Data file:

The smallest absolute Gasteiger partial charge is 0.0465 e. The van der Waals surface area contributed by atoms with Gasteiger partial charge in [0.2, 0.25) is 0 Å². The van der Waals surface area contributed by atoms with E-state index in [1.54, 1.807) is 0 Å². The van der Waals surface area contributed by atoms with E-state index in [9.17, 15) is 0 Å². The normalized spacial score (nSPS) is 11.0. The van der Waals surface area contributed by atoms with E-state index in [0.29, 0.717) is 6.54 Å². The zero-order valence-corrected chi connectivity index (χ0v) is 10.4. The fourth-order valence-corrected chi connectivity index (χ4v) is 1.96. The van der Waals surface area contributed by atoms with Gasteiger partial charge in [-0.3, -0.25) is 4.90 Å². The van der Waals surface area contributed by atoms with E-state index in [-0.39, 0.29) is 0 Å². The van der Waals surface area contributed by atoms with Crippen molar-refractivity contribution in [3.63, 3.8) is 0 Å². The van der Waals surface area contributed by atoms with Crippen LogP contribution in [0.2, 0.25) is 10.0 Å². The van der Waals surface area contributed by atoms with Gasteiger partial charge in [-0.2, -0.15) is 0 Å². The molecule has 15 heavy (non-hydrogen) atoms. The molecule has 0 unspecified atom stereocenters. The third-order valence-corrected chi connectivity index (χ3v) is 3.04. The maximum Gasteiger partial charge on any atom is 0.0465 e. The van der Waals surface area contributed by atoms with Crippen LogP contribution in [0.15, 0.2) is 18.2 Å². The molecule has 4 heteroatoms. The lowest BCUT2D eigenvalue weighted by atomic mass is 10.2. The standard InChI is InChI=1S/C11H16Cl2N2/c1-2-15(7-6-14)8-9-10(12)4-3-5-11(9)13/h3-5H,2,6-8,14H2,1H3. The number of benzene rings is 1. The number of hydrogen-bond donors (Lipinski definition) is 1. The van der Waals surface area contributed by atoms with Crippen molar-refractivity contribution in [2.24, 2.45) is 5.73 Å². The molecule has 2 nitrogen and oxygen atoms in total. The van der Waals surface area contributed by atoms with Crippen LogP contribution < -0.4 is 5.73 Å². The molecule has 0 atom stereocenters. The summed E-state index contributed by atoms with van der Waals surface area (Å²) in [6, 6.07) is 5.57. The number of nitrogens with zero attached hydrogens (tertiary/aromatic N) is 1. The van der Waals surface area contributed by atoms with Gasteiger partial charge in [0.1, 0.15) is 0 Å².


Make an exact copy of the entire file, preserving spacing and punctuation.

The smallest absolute Gasteiger partial charge is 0.0465 e. The van der Waals surface area contributed by atoms with Gasteiger partial charge in [0.2, 0.25) is 0 Å². The van der Waals surface area contributed by atoms with E-state index in [1.54, 1.807) is 0 Å². The van der Waals surface area contributed by atoms with E-state index in [9.17, 15) is 0 Å². The normalized spacial score (nSPS) is 11.0. The van der Waals surface area contributed by atoms with E-state index in [0.29, 0.717) is 6.54 Å². The zero-order valence-corrected chi connectivity index (χ0v) is 10.4. The fourth-order valence-corrected chi connectivity index (χ4v) is 1.96. The van der Waals surface area contributed by atoms with Gasteiger partial charge in [-0.3, -0.25) is 4.90 Å². The van der Waals surface area contributed by atoms with E-state index in [-0.39, 0.29) is 0 Å². The van der Waals surface area contributed by atoms with Crippen molar-refractivity contribution in [3.63, 3.8) is 0 Å². The van der Waals surface area contributed by atoms with Crippen LogP contribution in [0.2, 0.25) is 10.0 Å². The van der Waals surface area contributed by atoms with Gasteiger partial charge in [-0.2, -0.15) is 0 Å². The molecule has 15 heavy (non-hydrogen) atoms. The molecule has 0 unspecified atom stereocenters. The third-order valence-corrected chi connectivity index (χ3v) is 3.04. The maximum Gasteiger partial charge on any atom is 0.0465 e. The van der Waals surface area contributed by atoms with Crippen LogP contribution in [0.15, 0.2) is 18.2 Å². The molecule has 4 heteroatoms. The lowest BCUT2D eigenvalue weighted by atomic mass is 10.2. The standard InChI is InChI=1S/C11H16Cl2N2/c1-2-15(7-6-14)8-9-10(12)4-3-5-11(9)13/h3-5H,2,6-8,14H2,1H3. The number of benzene rings is 1. The number of hydrogen-bond donors (Lipinski definition) is 1. The van der Waals surface area contributed by atoms with Crippen molar-refractivity contribution in [2.24, 2.45) is 5.73 Å². The molecule has 2 nitrogen and oxygen atoms in total. The van der Waals surface area contributed by atoms with Crippen LogP contribution < -0.4 is 5.73 Å². The molecule has 0 atom stereocenters. The summed E-state index contributed by atoms with van der Waals surface area (Å²) in [6, 6.07) is 5.57. The number of nitrogens with zero attached hydrogens (tertiary/aromatic N) is 1. The van der Waals surface area contributed by atoms with Gasteiger partial charge in [0.1, 0.15) is 0 Å².